A medical researcher is taking on a cancer that she was treated for with what she does best: research.
Mary De Vera, an assistant professor in the faculty of pharmaceutical sciences at the University of British Columbia (UBC), has launched two major research efforts on colorectal cancer.
De Vera’s project is seen as a rare case in the medical world, with someone conducting research on the same illness that the person has gone through treatment.
“I’ve built a career out of asking patients what matters, and what it’s like to be a patient,” De Vera said in a UBC media release. “I would be a bit of hypocrite if I didn’t take my own patient experience and share it, and let that inform and guide the research that I do.”
According to the media release, the Philippine-born and Prince Rupert, B.C.-raised researcher put together a team of experts in epidemiology, health economics, cancer and surgery, and secured a $459,000 grant from the Canadian Institutes of Health Research in early 2018.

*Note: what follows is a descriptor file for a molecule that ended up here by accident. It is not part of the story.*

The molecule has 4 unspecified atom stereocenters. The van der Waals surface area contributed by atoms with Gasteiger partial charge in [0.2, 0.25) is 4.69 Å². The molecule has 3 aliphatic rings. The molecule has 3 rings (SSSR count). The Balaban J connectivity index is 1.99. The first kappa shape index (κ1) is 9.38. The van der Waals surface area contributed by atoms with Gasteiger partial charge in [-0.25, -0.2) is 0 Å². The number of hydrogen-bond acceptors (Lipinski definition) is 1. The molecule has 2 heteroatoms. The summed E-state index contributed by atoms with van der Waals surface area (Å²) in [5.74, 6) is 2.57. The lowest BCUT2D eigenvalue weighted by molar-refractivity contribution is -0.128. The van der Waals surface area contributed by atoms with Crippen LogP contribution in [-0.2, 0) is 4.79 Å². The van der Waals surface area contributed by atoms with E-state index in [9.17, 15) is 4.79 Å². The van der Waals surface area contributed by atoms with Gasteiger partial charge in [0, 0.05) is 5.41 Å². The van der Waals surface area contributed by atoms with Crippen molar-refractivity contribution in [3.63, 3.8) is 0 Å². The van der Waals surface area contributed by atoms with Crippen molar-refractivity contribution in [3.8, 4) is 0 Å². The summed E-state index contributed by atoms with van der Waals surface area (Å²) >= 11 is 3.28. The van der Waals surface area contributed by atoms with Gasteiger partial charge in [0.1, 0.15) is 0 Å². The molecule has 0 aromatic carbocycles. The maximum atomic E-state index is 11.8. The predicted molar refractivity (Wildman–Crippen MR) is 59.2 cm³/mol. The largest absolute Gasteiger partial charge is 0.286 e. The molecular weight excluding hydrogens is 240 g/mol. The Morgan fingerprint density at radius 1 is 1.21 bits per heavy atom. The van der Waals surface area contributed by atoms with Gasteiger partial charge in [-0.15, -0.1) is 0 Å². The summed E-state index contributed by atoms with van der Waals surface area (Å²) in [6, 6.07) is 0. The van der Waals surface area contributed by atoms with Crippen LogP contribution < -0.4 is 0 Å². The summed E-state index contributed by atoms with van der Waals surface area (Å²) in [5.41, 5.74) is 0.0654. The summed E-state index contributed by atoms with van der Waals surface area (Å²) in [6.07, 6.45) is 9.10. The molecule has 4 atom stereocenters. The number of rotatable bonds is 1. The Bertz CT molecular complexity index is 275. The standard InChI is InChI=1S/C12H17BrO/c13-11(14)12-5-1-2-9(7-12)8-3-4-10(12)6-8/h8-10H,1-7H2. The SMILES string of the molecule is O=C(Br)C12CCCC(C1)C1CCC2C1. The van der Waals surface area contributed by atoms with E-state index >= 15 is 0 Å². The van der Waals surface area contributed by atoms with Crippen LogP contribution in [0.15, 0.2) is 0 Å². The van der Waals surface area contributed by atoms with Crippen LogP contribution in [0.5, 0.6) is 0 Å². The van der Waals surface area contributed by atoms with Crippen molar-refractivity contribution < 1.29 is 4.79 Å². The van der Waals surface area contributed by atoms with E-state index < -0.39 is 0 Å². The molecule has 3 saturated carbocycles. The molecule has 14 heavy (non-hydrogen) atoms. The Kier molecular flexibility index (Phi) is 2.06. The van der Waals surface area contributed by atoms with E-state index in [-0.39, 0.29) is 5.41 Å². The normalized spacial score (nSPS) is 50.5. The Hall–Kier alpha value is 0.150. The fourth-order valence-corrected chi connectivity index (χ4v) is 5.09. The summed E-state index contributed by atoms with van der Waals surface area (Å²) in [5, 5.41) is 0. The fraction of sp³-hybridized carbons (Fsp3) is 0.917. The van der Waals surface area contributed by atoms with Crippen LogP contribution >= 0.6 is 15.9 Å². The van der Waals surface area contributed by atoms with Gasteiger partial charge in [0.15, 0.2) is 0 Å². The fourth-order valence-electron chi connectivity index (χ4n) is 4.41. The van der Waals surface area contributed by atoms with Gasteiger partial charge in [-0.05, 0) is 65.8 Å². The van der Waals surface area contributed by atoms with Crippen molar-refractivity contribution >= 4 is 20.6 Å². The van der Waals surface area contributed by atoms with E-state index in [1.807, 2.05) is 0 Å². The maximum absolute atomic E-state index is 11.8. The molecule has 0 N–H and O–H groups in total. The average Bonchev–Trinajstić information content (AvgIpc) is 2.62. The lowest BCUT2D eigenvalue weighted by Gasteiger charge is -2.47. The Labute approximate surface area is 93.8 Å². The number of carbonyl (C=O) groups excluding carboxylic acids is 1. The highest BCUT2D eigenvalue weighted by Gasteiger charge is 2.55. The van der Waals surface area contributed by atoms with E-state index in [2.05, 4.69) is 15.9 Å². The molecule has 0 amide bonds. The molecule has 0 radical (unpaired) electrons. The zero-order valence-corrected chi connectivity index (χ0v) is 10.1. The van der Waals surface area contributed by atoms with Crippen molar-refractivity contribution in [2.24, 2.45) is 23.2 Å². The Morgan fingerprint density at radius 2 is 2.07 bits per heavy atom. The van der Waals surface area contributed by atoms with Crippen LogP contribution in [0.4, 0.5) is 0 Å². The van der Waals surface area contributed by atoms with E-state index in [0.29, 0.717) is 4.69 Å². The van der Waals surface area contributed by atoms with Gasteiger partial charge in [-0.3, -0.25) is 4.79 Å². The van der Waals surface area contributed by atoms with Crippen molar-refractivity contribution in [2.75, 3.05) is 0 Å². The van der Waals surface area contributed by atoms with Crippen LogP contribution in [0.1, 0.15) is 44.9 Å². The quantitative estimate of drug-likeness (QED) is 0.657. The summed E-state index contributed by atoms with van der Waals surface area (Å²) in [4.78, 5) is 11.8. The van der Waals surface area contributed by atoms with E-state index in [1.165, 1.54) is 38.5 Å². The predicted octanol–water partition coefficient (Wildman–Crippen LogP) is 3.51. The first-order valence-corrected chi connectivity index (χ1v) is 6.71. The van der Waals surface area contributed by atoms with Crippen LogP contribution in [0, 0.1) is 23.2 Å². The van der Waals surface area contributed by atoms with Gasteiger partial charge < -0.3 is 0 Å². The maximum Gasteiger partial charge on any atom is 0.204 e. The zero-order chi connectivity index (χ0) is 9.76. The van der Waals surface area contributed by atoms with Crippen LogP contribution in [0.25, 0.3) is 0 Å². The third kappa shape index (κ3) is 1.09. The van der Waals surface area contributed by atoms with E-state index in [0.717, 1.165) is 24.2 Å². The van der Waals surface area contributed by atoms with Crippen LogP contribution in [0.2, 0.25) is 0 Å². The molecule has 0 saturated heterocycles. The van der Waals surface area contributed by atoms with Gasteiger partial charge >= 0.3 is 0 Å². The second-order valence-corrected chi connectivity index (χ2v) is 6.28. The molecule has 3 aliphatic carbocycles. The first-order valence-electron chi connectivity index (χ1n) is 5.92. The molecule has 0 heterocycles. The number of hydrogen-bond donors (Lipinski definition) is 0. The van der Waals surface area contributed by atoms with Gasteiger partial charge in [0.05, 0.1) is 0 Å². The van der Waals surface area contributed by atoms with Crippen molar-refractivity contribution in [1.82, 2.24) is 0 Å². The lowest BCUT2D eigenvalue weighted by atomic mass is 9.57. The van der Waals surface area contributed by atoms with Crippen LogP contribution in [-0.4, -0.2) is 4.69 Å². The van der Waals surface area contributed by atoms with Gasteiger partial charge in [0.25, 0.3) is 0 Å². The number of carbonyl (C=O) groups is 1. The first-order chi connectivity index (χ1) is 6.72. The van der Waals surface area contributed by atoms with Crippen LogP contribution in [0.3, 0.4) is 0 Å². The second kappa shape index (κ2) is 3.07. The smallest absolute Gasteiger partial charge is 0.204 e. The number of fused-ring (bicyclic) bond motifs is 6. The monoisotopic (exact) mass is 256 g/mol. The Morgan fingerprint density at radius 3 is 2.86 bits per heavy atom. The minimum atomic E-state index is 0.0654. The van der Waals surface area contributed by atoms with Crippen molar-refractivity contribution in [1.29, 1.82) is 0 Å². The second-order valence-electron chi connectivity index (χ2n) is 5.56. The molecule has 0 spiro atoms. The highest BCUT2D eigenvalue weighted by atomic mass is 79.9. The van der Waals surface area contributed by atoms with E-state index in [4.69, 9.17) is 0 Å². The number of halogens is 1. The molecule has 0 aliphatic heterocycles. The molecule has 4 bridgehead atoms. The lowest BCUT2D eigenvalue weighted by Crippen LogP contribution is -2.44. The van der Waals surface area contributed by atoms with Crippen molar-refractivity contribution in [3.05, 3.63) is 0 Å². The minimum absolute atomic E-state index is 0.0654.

The release noted that the team will determine whether De Vera’s diagnosis is part of a demographic shift in colorectal cancer, which typically affects older people.
A report by the Globe and Mail stated that De Vera is also managing an international online survey to better understand the information needs of patients and survivors of colorectal cancer. The project is funded by the Canadian Centre for Applied Research in Cancer Control.
UBC’s media release told the journey of De Vera, who has researched asthma, arthritis, and pregnancy.
The release recalled that on March 29, 2016, she was diagnosed with Stage 3 colorectal cancer.